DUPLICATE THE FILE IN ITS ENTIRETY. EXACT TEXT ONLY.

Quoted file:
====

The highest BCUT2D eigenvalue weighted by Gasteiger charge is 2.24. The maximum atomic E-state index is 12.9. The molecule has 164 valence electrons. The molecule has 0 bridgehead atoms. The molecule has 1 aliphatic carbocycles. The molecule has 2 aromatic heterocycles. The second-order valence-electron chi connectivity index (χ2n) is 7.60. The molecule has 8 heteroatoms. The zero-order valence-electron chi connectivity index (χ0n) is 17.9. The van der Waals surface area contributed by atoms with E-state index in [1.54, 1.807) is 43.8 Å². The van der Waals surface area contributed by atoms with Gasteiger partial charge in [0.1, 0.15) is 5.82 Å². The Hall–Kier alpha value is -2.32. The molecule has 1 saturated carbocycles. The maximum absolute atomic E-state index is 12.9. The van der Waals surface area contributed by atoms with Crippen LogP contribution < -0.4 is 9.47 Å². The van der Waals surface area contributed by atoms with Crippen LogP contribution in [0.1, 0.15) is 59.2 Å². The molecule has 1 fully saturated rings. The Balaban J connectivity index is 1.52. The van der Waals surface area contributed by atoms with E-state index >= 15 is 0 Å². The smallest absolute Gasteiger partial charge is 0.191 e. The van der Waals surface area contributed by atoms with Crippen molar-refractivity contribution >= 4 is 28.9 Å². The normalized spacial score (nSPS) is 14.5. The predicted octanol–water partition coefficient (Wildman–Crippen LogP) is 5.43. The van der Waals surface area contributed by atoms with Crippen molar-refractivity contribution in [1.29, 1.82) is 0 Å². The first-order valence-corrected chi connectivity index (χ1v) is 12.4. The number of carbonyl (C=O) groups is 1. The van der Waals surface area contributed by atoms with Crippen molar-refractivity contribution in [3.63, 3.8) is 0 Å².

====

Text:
The highest BCUT2D eigenvalue weighted by Gasteiger charge is 2.24. The maximum atomic E-state index is 12.9. The molecule has 164 valence electrons. The molecule has 0 bridgehead atoms. The molecule has 1 aliphatic carbocycles. The molecule has 2 aromatic heterocycles. The second-order valence-electron chi connectivity index (χ2n) is 7.60. The molecule has 8 heteroatoms. The zero-order valence-electron chi connectivity index (χ0n) is 17.9. The van der Waals surface area contributed by atoms with E-state index in [1.54, 1.807) is 43.8 Å². The van der Waals surface area contributed by atoms with Gasteiger partial charge in [0.1, 0.15) is 5.82 Å². The Hall–Kier alpha value is -2.32. The molecule has 1 saturated carbocycles. The maximum absolute atomic E-state index is 12.9. The van der Waals surface area contributed by atoms with Crippen LogP contribution < -0.4 is 9.47 Å². The van der Waals surface area contributed by atoms with Crippen LogP contribution in [0.1, 0.15) is 59.2 Å². The molecule has 1 fully saturated rings. The Balaban J connectivity index is 1.52. The van der Waals surface area contributed by atoms with E-state index >= 15 is 0 Å². The smallest absolute Gasteiger partial charge is 0.191 e. The van der Waals surface area contributed by atoms with Crippen molar-refractivity contribution >= 4 is 28.9 Å². The normalized spacial score (nSPS) is 14.5. The predicted octanol–water partition coefficient (Wildman–Crippen LogP) is 5.43. The van der Waals surface area contributed by atoms with Crippen molar-refractivity contribution in [1.29, 1.82) is 0 Å². The first-order valence-corrected chi connectivity index (χ1v) is 12.4. The number of carbonyl (C=O) groups is 1. The van der Waals surface area contributed by atoms with Crippen molar-refractivity contribution in [3.63, 3.8) is 0 Å².